Regional players shake up the Asia-Pacific OTT landscape
OTT players like iFlix, Hooq and Viu are expected to thrive as long as they account for the distinctiveness of each Asia-Pacific market. The three regional players have taken a compelling approach to emerging markets, focusing on and trying to understand the demands and challenges faced by local consumers. As part of this approach, iFlix, Hooq and Viu have established strategic partnerships, offered services at market sensitive prices and developed features appropriate for the available technologies and infrastructures.
Strategic partnerships have played an important role in penetrating most of the emerging markets. In March 2016, iFlix announced its collaboration with Sky plc, which strategically invested $45 million to work with the regional player to identify areas for future collaboration. Another key investor is major Philippines telco PLDT Inc., which currently bundles iFlix for free with DSL and fi ber multiplay plans. Prior to its recent launch in Indonesia (although it’s not yet listed on that market in SNL Kagan’s global OTT database), iFlix sealed a partnership with state-owned telco Telkom. iFlix launched as a joint venture between Catcha Group and Evolution Media Capital.
Hooq, another recent Indonesian market entrant, announced a partnership with Telkom subsidiary Telkomsel in April 2016. Telkomsel customers can access Hooq’s subscription-based service for 49,500 Indonesian rupiah per month, even without a credit card. Hooq achieved similar positioning in the Philippines by partnering with local mobile network Globe Telecom. Hooq is a partnership between Singapore’s Singtel, Sony Corp.’s Sony Pictures Television and Time Warner Inc.’s Warner Bros.
Meanwhile, Viu, backed by Hong Kong based PCCW Ltd., is strengthening its Indonesian market presence through partnerships with Telkomsel, Telkom’s IndiHome Fiber and Samsung Corp. In Malaysia, it has partnered with Telekom Malaysia Berhad. Since March 2016, the telco’s UniFi and Streamyx broadband customers have had Viu access as part of their subscriptions.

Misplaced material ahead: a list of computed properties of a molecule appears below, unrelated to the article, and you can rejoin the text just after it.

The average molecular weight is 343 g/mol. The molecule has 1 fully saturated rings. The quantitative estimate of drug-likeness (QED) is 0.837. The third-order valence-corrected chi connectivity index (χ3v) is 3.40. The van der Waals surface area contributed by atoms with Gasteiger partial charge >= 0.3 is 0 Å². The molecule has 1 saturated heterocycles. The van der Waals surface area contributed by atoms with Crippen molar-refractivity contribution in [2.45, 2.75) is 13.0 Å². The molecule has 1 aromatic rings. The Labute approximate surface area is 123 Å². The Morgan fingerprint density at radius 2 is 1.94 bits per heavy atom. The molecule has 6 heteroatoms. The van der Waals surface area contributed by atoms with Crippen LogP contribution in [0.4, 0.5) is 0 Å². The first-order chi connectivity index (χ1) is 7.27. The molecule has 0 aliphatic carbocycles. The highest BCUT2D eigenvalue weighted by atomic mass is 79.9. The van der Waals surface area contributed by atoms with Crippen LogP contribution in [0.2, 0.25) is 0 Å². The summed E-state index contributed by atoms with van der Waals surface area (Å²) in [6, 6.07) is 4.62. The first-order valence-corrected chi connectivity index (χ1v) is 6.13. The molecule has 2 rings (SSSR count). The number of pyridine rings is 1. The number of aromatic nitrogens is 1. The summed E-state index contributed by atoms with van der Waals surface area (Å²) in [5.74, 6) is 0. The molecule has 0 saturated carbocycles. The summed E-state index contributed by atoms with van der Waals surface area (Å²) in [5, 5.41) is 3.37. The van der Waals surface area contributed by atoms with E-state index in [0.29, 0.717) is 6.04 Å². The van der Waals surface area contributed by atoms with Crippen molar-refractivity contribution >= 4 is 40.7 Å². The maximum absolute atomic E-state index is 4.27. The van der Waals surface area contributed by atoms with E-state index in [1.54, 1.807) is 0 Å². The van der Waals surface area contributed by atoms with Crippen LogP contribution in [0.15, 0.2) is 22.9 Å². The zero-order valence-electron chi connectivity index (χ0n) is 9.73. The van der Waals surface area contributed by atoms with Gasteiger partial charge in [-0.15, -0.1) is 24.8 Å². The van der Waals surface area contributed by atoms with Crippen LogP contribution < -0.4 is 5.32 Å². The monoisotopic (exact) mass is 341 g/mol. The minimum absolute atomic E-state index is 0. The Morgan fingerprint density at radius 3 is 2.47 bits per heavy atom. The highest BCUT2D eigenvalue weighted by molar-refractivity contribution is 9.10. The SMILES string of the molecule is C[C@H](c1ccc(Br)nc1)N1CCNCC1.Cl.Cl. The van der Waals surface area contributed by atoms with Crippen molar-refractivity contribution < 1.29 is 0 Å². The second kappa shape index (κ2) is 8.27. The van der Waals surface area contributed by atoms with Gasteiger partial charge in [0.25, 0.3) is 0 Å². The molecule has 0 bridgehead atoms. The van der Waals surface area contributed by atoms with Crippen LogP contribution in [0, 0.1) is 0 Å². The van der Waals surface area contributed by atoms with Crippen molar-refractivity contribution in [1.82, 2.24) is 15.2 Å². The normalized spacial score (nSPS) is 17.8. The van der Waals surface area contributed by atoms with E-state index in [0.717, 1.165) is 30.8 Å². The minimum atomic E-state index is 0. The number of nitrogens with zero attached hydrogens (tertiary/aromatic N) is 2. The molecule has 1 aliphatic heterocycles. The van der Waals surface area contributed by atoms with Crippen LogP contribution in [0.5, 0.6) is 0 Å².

In terms of content, Netflix may have an advantage in exclusive original productions, but these Asia- Pacific regional OTT providers have capitalised on getting local fi lm and TV content, while still maintaining international video catalogs. When Hooq launched in Thailand, some of its content partners included GTH, Five Star, TIGA, Walt Disney Co. and DreamWorks Animation SKG Inc. In 2015, the regional player entered a multiyear deal with top South Indian broadcaster Sun TV Network. Hooq has also collaborated with leading Philippines broadcasters GMA 7 and ABS-CBN Corp. Viu’s approach to content differs from that of Netflix, Hooq and iFlix in that it primarily offers Asian and especially South Korean content, including from top Korean public broadcasters SBS, KBS and MBC. Localised versions of Korean-produced content enjoy popularity in a variety of Asian countries. Viu also secures regional and international content through partnerships with distributors and content producers including Primeworks Distribution, Media Prima and Caracol. The OTT service boasts a fast content localisation turnaround time.
Hooq, iFlix and Viu price points are fairly comparable across the emerging Asia-Pacific c markets where the online video streaming services are available. Netfl ix differentiates itself in these markets by offering three subscription plans, as has been the OTT player’s approach globally. Despite the variety in pricing, video quality and simultaneous streaming options, the Asia-Pacifi c regional players’ subscription offerings are still more affordable. However, Viu might be even more appealing to price-sensitive consumers as the only OTT service among the three regional players that, in addition to its subscription offerings, provides free, ad-supported content in select markets, including Hong Kong, Singapore, Malaysia and Indonesia. Despite the importance of enabling content consumption across as many devices as possible, Hooq, iFlix and Viu are not compatible with as wide a variety of devices as Netfl ix. However, all three of these OTT services allow subscribers to download content for offline viewing. Such a feature is appropriate for emerging markets, especially for those characterised by slow or unstable Internet connections. For its registered users, Viu provides a download-to-stream option with a limit of up to about three videos. iFlix currently allows its subscribers to download a maximum of 10 titles (TV episodes and movies) per device at any one time, whereas Hooq allows up to fi ve video downloads at a given time across all supported devices for each Hooq account.
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